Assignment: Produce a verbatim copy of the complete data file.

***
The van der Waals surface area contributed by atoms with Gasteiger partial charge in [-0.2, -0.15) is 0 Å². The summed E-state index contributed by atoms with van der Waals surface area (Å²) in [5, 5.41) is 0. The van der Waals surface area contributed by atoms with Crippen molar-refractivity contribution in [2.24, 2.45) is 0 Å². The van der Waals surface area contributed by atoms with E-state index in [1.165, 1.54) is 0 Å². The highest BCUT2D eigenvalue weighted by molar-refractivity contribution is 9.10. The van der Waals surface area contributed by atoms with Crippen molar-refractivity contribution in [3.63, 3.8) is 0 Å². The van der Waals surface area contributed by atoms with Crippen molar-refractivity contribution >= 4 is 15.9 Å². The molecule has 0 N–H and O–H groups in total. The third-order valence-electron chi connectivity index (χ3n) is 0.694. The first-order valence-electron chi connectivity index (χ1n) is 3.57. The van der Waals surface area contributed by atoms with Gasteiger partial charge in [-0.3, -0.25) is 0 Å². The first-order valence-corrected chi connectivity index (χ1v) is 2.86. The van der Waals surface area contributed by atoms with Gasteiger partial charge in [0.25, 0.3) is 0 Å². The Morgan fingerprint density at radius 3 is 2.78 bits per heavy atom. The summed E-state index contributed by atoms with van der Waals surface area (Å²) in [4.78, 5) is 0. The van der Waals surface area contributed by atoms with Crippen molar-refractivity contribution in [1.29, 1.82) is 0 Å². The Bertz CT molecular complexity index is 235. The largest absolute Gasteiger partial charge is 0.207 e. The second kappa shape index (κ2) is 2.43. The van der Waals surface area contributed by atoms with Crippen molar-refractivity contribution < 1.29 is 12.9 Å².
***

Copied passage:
The van der Waals surface area contributed by atoms with Gasteiger partial charge in [-0.2, -0.15) is 0 Å². The summed E-state index contributed by atoms with van der Waals surface area (Å²) in [5, 5.41) is 0. The van der Waals surface area contributed by atoms with Crippen molar-refractivity contribution in [2.24, 2.45) is 0 Å². The van der Waals surface area contributed by atoms with E-state index in [1.165, 1.54) is 0 Å². The highest BCUT2D eigenvalue weighted by molar-refractivity contribution is 9.10. The van der Waals surface area contributed by atoms with Crippen molar-refractivity contribution in [3.63, 3.8) is 0 Å². The van der Waals surface area contributed by atoms with Crippen molar-refractivity contribution >= 4 is 15.9 Å². The molecule has 0 N–H and O–H groups in total. The third-order valence-electron chi connectivity index (χ3n) is 0.694. The first-order valence-electron chi connectivity index (χ1n) is 3.57. The van der Waals surface area contributed by atoms with Gasteiger partial charge in [-0.3, -0.25) is 0 Å². The first-order valence-corrected chi connectivity index (χ1v) is 2.86. The van der Waals surface area contributed by atoms with Gasteiger partial charge in [0.25, 0.3) is 0 Å². The Morgan fingerprint density at radius 3 is 2.78 bits per heavy atom. The summed E-state index contributed by atoms with van der Waals surface area (Å²) in [4.78, 5) is 0. The van der Waals surface area contributed by atoms with Crippen molar-refractivity contribution in [1.29, 1.82) is 0 Å². The Bertz CT molecular complexity index is 235. The largest absolute Gasteiger partial charge is 0.207 e. The second kappa shape index (κ2) is 2.43. The van der Waals surface area contributed by atoms with Crippen molar-refractivity contribution < 1.29 is 12.9 Å².